Out-Law News 2 min. read

MEPs reject plan for telecoms super-regulator

A European Parliament committee has rejected the European Commission's plans for an EU-wide telecoms regulator. The MEPs have proposed an alternative body which will have fewer powers.

Viviane Reding, the Telecoms Commissioner, has criticised the plan, saying that the alternative body would not be able to act quickly enough.

The Industry, Research and Energy Committee (ITRE) of the Parliament approved a report by Spanish socialist MEP Pilar del Castillo which proposes the new agency, the Body of European Regulators in Telecommunications (BERT) as an alternative to the Commission's proposed European Telecoms Market Authority (ETMA).

The Commission announced its proposals for ETMA last November, when it said a pan-European body was needed to break the government-endorsed stranglehold that some dominant operators still had.

"Dominant telecoms operators, often still protected by government authorities, remain in control of critical market segments, especially of the broadband market," said Reding in November. "This restricts consumers' freedom of choice."

De Castillo said, though, that the ETMA placed too much power in its own hands. "The objective of BERT is to develop in a flexible, efficient and non bureaucratic way prime conditions for the telecom market so that the latter may operate solely under general competition law," she said. "Let's not create a cumbersome body which lobbies for its own existence."

In de Castillo's report she said that BERT would allow national regulators (NRAs) to retain their role in regulation.

"The current balance of power between the Commission (‘guardian’ of markets definition and significant market power designation) and NRAs (responsible for implementation at local level) has worked reasonably well. However, there is room for improving the consistency both regarding national decisions with internal market impact and the application of remedies," she wrote.

"The most appropriate means to ensure consistency and effectiveness in a system where competences are distributed is through co-regulation. Only with such a cooperative and collaborative approach between the Commission and NRAs can results be achieved without altering the delicate institutional balance of powers or undermining the subsidiarity elements of the regulation. The Commission should play more the role of arbitrator and facilitator rather that of judge or sanction-taker," said the report.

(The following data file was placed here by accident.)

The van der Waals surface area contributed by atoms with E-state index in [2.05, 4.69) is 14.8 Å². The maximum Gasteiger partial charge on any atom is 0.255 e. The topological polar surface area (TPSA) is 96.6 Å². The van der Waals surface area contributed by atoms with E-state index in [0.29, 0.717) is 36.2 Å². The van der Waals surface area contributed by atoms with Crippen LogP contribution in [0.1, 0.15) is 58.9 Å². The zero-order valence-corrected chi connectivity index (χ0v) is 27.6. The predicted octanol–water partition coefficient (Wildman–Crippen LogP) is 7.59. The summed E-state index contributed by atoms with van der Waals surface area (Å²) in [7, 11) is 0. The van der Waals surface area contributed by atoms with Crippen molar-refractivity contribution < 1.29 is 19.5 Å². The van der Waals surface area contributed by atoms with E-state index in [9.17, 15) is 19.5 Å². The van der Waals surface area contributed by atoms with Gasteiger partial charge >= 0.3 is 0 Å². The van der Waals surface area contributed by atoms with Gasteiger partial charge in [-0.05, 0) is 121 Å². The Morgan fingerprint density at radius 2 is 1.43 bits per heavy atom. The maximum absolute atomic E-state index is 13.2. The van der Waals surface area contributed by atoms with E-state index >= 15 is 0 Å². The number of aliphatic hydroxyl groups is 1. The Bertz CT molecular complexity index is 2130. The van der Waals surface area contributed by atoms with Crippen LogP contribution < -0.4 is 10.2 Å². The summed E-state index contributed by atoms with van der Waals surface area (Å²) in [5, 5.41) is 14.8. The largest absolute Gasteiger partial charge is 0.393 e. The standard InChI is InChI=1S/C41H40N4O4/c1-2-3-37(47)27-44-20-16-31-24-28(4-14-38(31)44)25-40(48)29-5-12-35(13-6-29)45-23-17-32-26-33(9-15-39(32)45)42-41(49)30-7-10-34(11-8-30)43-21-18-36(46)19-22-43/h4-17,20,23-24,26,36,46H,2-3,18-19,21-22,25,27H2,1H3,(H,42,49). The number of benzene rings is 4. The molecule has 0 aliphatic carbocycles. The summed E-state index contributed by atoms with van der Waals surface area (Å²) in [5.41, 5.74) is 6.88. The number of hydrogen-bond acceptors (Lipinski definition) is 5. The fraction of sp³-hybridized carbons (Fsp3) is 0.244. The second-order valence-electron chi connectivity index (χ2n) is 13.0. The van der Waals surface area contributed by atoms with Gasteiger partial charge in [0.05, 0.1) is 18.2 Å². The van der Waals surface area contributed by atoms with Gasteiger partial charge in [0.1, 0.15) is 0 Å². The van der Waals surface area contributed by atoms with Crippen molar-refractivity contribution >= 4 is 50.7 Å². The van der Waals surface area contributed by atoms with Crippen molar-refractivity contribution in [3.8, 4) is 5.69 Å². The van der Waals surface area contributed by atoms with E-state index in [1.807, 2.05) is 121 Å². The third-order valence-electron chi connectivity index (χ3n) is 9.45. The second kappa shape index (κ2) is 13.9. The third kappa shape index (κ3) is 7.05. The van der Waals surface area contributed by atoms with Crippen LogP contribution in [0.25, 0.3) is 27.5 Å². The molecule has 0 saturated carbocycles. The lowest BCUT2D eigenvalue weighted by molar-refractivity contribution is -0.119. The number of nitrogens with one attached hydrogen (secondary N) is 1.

It is exactly this co-regulation that attracted criticism from Reding after the vote. "Businesses and consumers in Europe are interested in results, not in lengthy procedures," said Reding. "I have doubts whether BERT and the heavy Article 7-procedure now created will be able to deliver coherent regulatory responses to the regulatory obstacles still far too present in Europe's single telecoms market. Questions remain especially as regards the financing of the new Body as well as its capability to arrive swiftly and efficiently at common positions."

Unlike ETMA, BERT would not be funded directly out of European Commission funds but by the national regulators themselves.

The committee's proposal will go before the full Parliament in September, then before the Council of Telecoms Ministers in November, at which point it could become law.

The creation of a new regulatory body is just one aspect of a package of telecoms reforms. The Parliament's ITRE Committee and Internal Market and Consumer Protection Committee (IMCO) were largely in agreement with other Commission-proposed reforms, including granting national regulators the right to force incumbent operators to separate their network and service businesses.

The Committees also agreed with Commission proposals to enhance transparency of billing and pricing and to improve number portability when consumers switch service providers.

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